Induced Labor Linked to Autism Risk
In recent years, several factors have been identified that may be linked to an increased risk of having a baby with autism. Living in an area with heavy air pollution during pregnancy is one such risk. Undergoing induced labor may be another.
Researchers at Duke Medicine and the University of Michigan looked at records of past births for associations between the method of birth and the risk that a child would later be diagnosed with autism spectrum disorder. A possible link had been proposed previously, but the new study is the largest of its kind to examine the issue.
More than 600,000 birth records were reviewed. For male children, the risk of being diagnosed with autism was 35% higher if labor was both induced and augmented. Inducing labor involves using prostaglandins, or synthetic oxytocin, to stimulate contractions before labor occurs spontaneously. Augmentation refers to procedures used to boost the strength, frequency or length of contractions. It usually involves intravenous administration of Pitocin, the synthetic form of oxytocin, a hormone that is produced naturally during labor.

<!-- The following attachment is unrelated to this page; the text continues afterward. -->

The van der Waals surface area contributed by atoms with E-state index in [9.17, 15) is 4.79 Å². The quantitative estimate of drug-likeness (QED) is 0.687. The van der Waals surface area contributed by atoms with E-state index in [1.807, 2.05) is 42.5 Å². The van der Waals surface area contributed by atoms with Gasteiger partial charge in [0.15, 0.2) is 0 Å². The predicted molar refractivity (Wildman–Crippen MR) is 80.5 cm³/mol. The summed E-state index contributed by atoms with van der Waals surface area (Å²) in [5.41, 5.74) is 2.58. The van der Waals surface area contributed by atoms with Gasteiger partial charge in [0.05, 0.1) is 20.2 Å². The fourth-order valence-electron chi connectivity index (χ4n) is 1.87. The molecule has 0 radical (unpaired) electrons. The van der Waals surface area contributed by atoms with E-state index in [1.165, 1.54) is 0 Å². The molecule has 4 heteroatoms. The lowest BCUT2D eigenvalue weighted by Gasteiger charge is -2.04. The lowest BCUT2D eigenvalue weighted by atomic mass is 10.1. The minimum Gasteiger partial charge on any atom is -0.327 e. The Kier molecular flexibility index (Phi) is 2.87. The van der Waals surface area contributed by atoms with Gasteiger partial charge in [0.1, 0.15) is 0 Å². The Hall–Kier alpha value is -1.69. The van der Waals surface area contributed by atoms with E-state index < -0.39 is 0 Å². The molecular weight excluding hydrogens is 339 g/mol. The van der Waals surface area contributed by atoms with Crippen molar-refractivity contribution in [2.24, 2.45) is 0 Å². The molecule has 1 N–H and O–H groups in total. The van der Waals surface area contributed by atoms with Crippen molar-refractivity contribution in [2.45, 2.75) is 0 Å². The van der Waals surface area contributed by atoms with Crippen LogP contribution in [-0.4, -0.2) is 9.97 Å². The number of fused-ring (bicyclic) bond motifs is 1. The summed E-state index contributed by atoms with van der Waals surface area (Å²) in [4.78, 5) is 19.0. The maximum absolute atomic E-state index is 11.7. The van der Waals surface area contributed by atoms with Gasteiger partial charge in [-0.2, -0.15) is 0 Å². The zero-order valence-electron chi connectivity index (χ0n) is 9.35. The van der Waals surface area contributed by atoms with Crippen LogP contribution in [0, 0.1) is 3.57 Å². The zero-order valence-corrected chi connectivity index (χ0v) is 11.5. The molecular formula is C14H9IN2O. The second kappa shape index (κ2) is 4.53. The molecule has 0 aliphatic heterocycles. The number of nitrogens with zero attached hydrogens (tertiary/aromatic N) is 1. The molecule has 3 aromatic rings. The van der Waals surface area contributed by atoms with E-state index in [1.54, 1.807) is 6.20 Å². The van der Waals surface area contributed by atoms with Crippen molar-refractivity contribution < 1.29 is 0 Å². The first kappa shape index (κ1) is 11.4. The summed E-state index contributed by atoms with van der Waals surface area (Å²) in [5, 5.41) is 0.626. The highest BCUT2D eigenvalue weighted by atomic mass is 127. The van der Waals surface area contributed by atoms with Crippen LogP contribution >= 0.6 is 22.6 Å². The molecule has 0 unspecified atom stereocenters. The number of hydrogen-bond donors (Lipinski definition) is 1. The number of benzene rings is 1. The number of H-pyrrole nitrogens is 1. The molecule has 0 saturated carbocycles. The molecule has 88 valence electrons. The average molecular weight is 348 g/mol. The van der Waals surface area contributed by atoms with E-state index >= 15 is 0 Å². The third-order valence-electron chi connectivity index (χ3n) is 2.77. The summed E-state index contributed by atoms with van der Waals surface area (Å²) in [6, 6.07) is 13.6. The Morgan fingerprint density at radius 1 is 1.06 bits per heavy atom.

The scientists were quick to point out that the findings do not amount to proof that induced/augmented labor CAUSES autism, merely that there seems to be an association between the two. Induction and augmentation are useful tools that have “remarkably decreased the risk of stillbirth,” experts note. The potential link might have more to do with underlying conditions during pregnancy, which lead to the need for induction in the first place. At the very least, the finding might give doctors pause before inducing labor simply for the sake of convenience.
Gregory SG, Anthopolos R, Osgood CE, Grotegut CA, Miranda M. Association of Autism With Induced or Augmented Childbirth in North Carolina Birth Record (1990-1998) and Education Research (1997-2007) Databases. JAMA Pediatr. 2013;():-. doi:10.1001/jamapediatrics.2013.2904.